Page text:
How Camp Fremont and World War I impacted the Menlo Park Fire District

by Contributed Content on November 11, 2018

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The Menlo Park Fire District’s first Fire Station was built in 1919 and paid for by the War Department that supported Camp Fremont, which was training Army soldiers for World War I. At one point the Camp supported 28,000 soldiers, thousands of horses and mules, and 1,125 mostly temporary (flammable), wood buildings.

A fire at the Camp Hospital and impacts to the Southern Pacific Railroad and Bear Gulch Water Company along with businesses like saloons, casinos, and theaters that rushed to build venues for the soldiers to enjoy — and the owners to profit from — overwhelmed the quiet little 2,000-person “village” of Menlo Park and its new Fire District.

While  Armistice was declared on November 11, 1918 — 100 years ago today — the activities at the Camp didn’t fully wind down until 1920. The creation of the hospital campus, returning war injured, TB, an influenza epidemic, and eventually World War II changed the community forever.

The Fire District first struggled with being told by Southern Pacific Railroad to move its 1899 Carriage House, which housed its horse-drawn hose wagon, both of which still exist today. The District’s First Fire Station is among one of the communities 18 oldest buildings that were all constructed in the 1800’s.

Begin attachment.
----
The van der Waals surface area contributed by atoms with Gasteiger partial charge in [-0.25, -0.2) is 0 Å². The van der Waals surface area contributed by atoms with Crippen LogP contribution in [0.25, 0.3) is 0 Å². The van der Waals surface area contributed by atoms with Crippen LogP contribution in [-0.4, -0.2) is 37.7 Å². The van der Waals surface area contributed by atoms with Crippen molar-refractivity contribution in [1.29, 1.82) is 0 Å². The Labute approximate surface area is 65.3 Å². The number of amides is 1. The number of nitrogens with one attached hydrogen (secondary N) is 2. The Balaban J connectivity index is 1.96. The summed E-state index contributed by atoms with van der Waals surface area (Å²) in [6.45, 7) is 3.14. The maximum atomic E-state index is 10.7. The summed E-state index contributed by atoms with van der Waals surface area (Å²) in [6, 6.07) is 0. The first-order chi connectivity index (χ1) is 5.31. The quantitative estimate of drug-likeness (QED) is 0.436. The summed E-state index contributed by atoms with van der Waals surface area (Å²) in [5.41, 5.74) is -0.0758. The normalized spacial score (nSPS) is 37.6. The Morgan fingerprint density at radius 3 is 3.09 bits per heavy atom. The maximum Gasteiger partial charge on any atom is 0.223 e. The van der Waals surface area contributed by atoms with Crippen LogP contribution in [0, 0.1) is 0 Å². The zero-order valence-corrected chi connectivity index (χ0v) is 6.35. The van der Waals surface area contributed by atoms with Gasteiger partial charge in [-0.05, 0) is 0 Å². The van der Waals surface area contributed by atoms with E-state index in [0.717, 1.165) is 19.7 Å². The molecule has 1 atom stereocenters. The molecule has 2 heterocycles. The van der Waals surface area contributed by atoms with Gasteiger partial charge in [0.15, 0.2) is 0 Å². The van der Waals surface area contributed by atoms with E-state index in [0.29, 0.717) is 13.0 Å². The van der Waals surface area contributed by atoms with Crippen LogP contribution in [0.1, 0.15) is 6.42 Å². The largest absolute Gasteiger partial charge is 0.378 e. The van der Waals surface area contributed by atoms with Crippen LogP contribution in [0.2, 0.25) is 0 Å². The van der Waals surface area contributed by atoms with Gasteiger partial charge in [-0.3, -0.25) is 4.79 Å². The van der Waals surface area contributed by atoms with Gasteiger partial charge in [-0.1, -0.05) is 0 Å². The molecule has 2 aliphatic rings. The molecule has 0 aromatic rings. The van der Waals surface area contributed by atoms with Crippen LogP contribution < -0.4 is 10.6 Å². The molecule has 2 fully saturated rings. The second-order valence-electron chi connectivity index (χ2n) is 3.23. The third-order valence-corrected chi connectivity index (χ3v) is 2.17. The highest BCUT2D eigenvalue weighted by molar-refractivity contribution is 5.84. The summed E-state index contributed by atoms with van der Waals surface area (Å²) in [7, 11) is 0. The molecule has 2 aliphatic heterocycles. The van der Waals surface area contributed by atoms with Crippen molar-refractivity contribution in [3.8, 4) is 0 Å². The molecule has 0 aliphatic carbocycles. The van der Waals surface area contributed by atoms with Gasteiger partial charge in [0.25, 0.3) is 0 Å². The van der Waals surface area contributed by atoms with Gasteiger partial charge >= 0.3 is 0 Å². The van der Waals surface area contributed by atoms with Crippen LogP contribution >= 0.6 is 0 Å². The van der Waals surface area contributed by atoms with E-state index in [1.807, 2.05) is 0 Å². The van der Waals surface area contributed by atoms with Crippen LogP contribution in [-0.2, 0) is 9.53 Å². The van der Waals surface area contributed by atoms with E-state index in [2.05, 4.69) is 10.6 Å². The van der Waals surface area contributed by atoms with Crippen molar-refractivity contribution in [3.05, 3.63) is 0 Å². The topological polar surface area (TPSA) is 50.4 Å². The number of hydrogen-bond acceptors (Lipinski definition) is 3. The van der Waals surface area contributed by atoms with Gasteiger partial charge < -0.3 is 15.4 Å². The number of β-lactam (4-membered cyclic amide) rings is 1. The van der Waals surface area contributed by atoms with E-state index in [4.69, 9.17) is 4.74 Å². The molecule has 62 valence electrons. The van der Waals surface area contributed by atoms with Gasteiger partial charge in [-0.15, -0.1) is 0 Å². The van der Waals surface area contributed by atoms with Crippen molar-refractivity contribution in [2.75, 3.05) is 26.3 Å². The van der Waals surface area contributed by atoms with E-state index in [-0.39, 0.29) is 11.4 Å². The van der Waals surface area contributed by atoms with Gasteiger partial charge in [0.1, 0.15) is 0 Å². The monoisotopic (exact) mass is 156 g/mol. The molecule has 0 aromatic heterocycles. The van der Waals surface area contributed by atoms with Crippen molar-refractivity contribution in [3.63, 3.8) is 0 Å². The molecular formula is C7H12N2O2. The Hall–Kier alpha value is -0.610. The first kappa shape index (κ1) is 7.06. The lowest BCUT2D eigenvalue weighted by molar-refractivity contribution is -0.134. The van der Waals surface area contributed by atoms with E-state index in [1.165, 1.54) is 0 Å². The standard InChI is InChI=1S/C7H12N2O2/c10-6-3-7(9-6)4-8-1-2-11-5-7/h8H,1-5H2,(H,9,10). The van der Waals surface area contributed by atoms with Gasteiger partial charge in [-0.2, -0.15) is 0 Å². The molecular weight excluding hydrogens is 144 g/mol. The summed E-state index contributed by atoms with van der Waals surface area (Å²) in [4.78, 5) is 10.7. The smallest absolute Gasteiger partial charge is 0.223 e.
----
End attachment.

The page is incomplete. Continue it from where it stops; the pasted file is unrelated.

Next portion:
By November 1917, the Fire Commissioners were directly in communication with  the War Department headquartered in San Francisco for the use of the Fire District’s new Fire Apparatus.

On September 16, 1918 the Fire Commissioners worked with the County Board of Supervisors to pass a resolution that said “this Board does hearby find, ascertain and determine that the building and erection of permanent quarters for the housing of the equipment of said fire district is a matter of urgency and necessity”. This resolution was sent to the War Industries Board and State Counsel for Defense with a budget request for $10,000 dollars.

The new Fire Station was completed on May 17, 1919, at a cost of $9,128.00. It was located at 1077 Merrill Street and built on the former site of Menlo Park’s first business — Louis Golder’s two-story hotel and saloon called Menlo Park House that had been built in 1867.

The building served as the community’s main fire station until the Fire District moved its headquarters to 300 Middlefield Road. The building was torn down in the 1980’s to make way for Menlo Center, the home of Kepler’s Book Store and Café Borrone.

Photos courtesy of Menlo Fire

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